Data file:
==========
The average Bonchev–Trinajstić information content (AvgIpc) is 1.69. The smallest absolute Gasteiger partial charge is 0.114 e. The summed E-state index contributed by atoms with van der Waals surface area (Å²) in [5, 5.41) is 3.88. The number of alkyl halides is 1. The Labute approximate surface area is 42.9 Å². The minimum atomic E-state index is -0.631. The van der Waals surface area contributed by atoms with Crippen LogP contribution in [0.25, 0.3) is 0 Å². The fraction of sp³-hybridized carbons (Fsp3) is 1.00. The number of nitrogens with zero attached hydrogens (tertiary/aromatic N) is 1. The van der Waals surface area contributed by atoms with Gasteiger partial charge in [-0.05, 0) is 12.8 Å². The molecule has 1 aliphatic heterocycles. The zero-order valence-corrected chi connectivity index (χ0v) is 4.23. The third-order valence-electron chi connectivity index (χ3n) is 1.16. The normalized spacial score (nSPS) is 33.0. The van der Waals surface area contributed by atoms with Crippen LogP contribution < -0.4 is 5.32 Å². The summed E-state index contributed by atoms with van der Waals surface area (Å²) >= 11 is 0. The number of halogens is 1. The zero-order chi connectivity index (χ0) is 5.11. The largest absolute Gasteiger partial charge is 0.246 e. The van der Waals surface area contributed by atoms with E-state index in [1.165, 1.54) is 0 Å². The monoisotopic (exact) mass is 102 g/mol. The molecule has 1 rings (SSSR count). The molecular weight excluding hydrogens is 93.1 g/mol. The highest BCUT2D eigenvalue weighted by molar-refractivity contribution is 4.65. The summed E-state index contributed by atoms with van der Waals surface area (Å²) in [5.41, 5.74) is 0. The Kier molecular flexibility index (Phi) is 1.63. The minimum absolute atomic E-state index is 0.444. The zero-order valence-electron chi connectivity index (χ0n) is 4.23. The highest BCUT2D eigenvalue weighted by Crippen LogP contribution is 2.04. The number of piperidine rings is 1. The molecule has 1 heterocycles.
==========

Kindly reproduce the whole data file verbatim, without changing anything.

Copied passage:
The average Bonchev–Trinajstić information content (AvgIpc) is 1.69. The smallest absolute Gasteiger partial charge is 0.114 e. The summed E-state index contributed by atoms with van der Waals surface area (Å²) in [5, 5.41) is 3.88. The number of alkyl halides is 1. The Labute approximate surface area is 42.9 Å². The minimum atomic E-state index is -0.631. The van der Waals surface area contributed by atoms with Crippen LogP contribution in [0.25, 0.3) is 0 Å². The fraction of sp³-hybridized carbons (Fsp3) is 1.00. The number of nitrogens with zero attached hydrogens (tertiary/aromatic N) is 1. The van der Waals surface area contributed by atoms with Gasteiger partial charge in [-0.05, 0) is 12.8 Å². The molecule has 1 aliphatic heterocycles. The zero-order valence-corrected chi connectivity index (χ0v) is 4.23. The third-order valence-electron chi connectivity index (χ3n) is 1.16. The normalized spacial score (nSPS) is 33.0. The van der Waals surface area contributed by atoms with Crippen LogP contribution < -0.4 is 5.32 Å². The summed E-state index contributed by atoms with van der Waals surface area (Å²) >= 11 is 0. The number of halogens is 1. The zero-order chi connectivity index (χ0) is 5.11. The largest absolute Gasteiger partial charge is 0.246 e. The van der Waals surface area contributed by atoms with E-state index in [1.165, 1.54) is 0 Å². The monoisotopic (exact) mass is 102 g/mol. The molecule has 1 rings (SSSR count). The molecular weight excluding hydrogens is 93.1 g/mol. The highest BCUT2D eigenvalue weighted by molar-refractivity contribution is 4.65. The summed E-state index contributed by atoms with van der Waals surface area (Å²) in [5.41, 5.74) is 0. The Kier molecular flexibility index (Phi) is 1.63. The minimum absolute atomic E-state index is 0.444. The zero-order valence-electron chi connectivity index (χ0n) is 4.23. The highest BCUT2D eigenvalue weighted by Crippen LogP contribution is 2.04. The number of piperidine rings is 1. The molecule has 1 heterocycles.